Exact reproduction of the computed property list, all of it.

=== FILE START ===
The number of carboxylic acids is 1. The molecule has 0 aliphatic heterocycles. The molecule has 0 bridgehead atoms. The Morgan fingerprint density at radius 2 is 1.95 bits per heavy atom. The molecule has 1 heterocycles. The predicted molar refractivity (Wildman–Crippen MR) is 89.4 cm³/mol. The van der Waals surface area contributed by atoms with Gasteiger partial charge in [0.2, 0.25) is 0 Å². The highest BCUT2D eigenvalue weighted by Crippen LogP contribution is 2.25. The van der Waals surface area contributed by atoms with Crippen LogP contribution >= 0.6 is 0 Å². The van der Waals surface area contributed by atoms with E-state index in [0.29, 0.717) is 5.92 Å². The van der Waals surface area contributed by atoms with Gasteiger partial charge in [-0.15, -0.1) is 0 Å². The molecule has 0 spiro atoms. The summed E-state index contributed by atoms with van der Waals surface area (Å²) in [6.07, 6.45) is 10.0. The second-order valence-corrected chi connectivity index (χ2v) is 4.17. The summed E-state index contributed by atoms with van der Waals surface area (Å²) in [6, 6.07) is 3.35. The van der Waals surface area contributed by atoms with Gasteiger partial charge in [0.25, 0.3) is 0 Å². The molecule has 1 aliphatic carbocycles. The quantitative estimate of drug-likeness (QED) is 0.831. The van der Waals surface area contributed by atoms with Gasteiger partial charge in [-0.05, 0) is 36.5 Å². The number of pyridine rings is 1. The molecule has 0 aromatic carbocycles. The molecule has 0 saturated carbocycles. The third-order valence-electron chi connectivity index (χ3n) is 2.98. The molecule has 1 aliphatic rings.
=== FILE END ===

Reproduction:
The number of carboxylic acids is 1. The molecule has 0 aliphatic heterocycles. The molecule has 0 bridgehead atoms. The Morgan fingerprint density at radius 2 is 1.95 bits per heavy atom. The molecule has 1 heterocycles. The predicted molar refractivity (Wildman–Crippen MR) is 89.4 cm³/mol. The van der Waals surface area contributed by atoms with Gasteiger partial charge in [0.2, 0.25) is 0 Å². The highest BCUT2D eigenvalue weighted by Crippen LogP contribution is 2.25. The van der Waals surface area contributed by atoms with Crippen LogP contribution >= 0.6 is 0 Å². The van der Waals surface area contributed by atoms with E-state index in [0.29, 0.717) is 5.92 Å². The van der Waals surface area contributed by atoms with Gasteiger partial charge in [-0.15, -0.1) is 0 Å². The molecule has 0 spiro atoms. The summed E-state index contributed by atoms with van der Waals surface area (Å²) in [6.07, 6.45) is 10.0. The second-order valence-corrected chi connectivity index (χ2v) is 4.17. The summed E-state index contributed by atoms with van der Waals surface area (Å²) in [6, 6.07) is 3.35. The van der Waals surface area contributed by atoms with Gasteiger partial charge in [0.25, 0.3) is 0 Å². The molecule has 1 aliphatic carbocycles. The quantitative estimate of drug-likeness (QED) is 0.831. The van der Waals surface area contributed by atoms with Gasteiger partial charge in [-0.05, 0) is 36.5 Å². The number of pyridine rings is 1. The molecule has 0 aromatic carbocycles. The molecule has 0 saturated carbocycles. The third-order valence-electron chi connectivity index (χ3n) is 2.98. The molecule has 1 aliphatic rings.